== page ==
Sunday, March 15, 2015

reunited and it feels so good.....

Out of the blue an old friend emailed me asking me if I still cater. Reluctantly I said yes because we had just moved two days before he emailed me and our kitchen was about to undergo renovation- I know, not good timing. This is our 8th- EIGHTH MOVE and so many special things especially kitchen stuff have been accumulated therefore, I can't 'let go'.
So we planned the party through emails.
When I delivered my goods to my friend and his new wife, it felt so good to see him. It really did. It melted my heart. He reminds me of my own wonderful husband.
I don't need to digress, the party was planned around a son who appearing in a stage show called Shrek. Friends and family came over after the last performance.
I gave a simple menu  but so good-and here it is:

Cranberry, Cilantro  CreamCheese Dip
Bacon apple Tart

The beef tenderloin bruschetta
Baked Spaghetti 
My Favorite Salad 

Bongo Mongo Torte with Ginger Snaps
Salted Caramel Strawberries
Apple Pie Crescents

I want to be like Mom - Lent

For many years growing up I wanted to be just like Mom. Stylish, industrious compassionate, generous and always had the right thing to say at the right time. I know relatives would say to me, even today, you were never/could never be like Mom. Maybe not, but I still miss her very much and I wish I could have been more like her. So, last Friday, I made a retro Tuna Casserole ( it's Lent). Mom used to make one of two Friday night specials: either a spaghetti with her homemade sauce ( and I always had chapped lips and had a hard time enjoying it) or she would make a baked potato, creamed corn and tuna out of the can- this was for when she and Dad had a downtown commitment.
I think I'm compassionate and industrious. But the other? Stylish?? I have several sweaters, skirts, many Ferragamo shoes, and one or 3 evening dresses. I am so comfortable in T necks and sweaters and NOT heeled shoes. I wish I could. I miss her style.

Tuna Casserole
Serves 4
  • 5 1/2tablespoons butter, divided
  • 1cup sliced shiitake mushrooms
  • 1cup diced portobello mushrooms
  • 1small yellow onion, diced
  • 1shallot, diced
  • 1celery stalk, diced
  • 1/2tablespoon fresh rosemary, minced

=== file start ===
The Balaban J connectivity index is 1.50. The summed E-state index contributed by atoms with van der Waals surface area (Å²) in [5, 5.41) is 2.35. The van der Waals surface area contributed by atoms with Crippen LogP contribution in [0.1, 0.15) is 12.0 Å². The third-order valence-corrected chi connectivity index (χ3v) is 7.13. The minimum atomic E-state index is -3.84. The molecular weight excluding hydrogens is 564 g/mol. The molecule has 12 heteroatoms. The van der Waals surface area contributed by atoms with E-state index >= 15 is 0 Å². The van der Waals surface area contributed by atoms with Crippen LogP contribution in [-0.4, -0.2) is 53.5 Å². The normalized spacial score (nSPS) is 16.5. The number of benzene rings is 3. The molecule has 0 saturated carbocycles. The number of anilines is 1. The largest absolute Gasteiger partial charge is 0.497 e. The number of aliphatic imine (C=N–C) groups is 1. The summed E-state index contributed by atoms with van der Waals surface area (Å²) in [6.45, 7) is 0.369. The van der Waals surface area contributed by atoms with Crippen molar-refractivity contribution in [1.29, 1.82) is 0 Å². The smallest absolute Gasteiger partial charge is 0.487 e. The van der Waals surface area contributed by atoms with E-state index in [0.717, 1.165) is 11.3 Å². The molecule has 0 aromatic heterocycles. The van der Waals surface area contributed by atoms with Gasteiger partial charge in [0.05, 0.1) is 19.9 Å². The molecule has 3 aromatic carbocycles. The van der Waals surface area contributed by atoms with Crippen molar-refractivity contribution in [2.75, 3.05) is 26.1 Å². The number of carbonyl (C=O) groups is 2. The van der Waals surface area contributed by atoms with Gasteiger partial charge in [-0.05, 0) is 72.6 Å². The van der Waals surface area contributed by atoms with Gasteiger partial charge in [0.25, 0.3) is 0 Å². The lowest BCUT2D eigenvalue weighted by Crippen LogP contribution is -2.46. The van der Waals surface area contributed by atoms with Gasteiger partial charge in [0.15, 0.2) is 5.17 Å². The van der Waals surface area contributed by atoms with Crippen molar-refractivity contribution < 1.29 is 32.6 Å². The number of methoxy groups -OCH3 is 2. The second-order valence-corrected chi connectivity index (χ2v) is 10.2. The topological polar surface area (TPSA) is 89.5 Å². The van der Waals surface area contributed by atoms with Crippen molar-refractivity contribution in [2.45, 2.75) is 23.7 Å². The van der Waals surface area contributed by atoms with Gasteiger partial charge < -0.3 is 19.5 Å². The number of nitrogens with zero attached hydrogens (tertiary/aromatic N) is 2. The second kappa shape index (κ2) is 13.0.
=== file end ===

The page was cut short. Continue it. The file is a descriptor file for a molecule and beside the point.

• 1tablespoon fresh thyme, minced
  • 1tablespoon minced chives
  • 1/4cup dry sherry
  • 1/4cup flour
  • 1cup milk (whole)
  • 1/2cup chicken stock
  • 1teaspoon lemon zest
  • 2cans oil packed tuna, drained
  • 8ounces egg noodles, cooked until al dente and drained
  • Salt and fresh ground pepper to taste
  • 1clove garlic, minced
  • 1/2cup panko
  1. Preheat your oven to 350F. In a large sauté pan, heat 1 Tbs. of butter over medium-high until foaming. Stir in mushrooms and cook until mushrooms have given off all of their liquid and cooked through (10 or so minutes). Season lightly with salt and pepper, transfer to a bowl and set aside.
  2. Add another 1/2 a tablespoon of butter to the frying pan, then cook onion, shallot and celery together for about 5 minutes, until softened. Stir in the chopped herbs and the sherry and cook for another 2 minutes. Stir the mushrooms into this mixture, then set this aside.
  3. In a saucepan, heat 3 tablespoons of butter over medium-high until foaming. Stir in the flour to make a roux and cook for about 2 minutes. Then whisk in the milk and chicken stock, bit by bit, to make a smooth sauce. Cook, stirring, until just slightly thickened (another minute or two). Then add the lemon zest and season with salt and pepper to taste.
  4. Flake the tuna and combine the tuna, the white sauce, the mushroom-onion mixture, and the noodles all together. Grease an 8 X 8-inch baking pan and transfer the casserole mixture into it.
  5. In a small pan, melt the last tablespoon of butter. Stir in the minced garlic and the panko breadcrumbs and cook, stirring, until the panko is golden brown. Sprinkle this all over the casserole. Put the casserole in the oven and bake until it is bubbly, about 30 minutes. Serve! (And if you are in a church basement, you might have to throw together a reduxed jello salad as well!)

Homemade Ranch Dressing

I always prefer to make my own dressings-they taste less sugary they have a richer flavor. Well, while I've done my own ranch dressing, I don't have a great photo- and here, I found one!
And for the recipe:

    • 2tablespoons minced shallot
    • 2tablespoons chopped basil
    • 2tablespoons chopped chives
    • 1tablespoon chopped parsley
    • 1small clove garlic, minced
    • 2teaspoons teaspoons lemon juice or white wine vinegar
    • 1/2cup mayonnaise
    • 2tablespoons yogurt or sour cream
    • 1cup well-shaken buttermilk
    • Salt and freshly ground black pepper
    • 1/4 teaspoon smoked paprika, optional
    • Honey, as needed
    1. In a jar with a tight fitting lid, combine the shallot, herbs, garlic, vinegar or lemon juice, mayonnaise, and yogurt or sour cream. Screw on the the lid and shake the jar to combine. Stir in most of the buttermilk. Check for consistency, and add more if needed. Taste, then season with salt, pepper and paprika. If the dressing is too sharp, drizzle in some honey to mellow the acidity. Taste again, and adjust if needed. 
    2. Cover and refrigerate for an hour before using, to allow the flavours to blend and develop.

    How to peel an orange

    I tried this and it takes some practice to make it as perfect as it looks in the picture. But if you have the time, why not!?
    I found this on
    This technique works best with mandarin oranges, but just for good measure I tried it out on a Valencia orange as well. Simply lop off the ends, make a small incision in the side and carefully open to reveal easy-to-eat orange segments. (Or as I prefer to call it, an orange caterpillar.)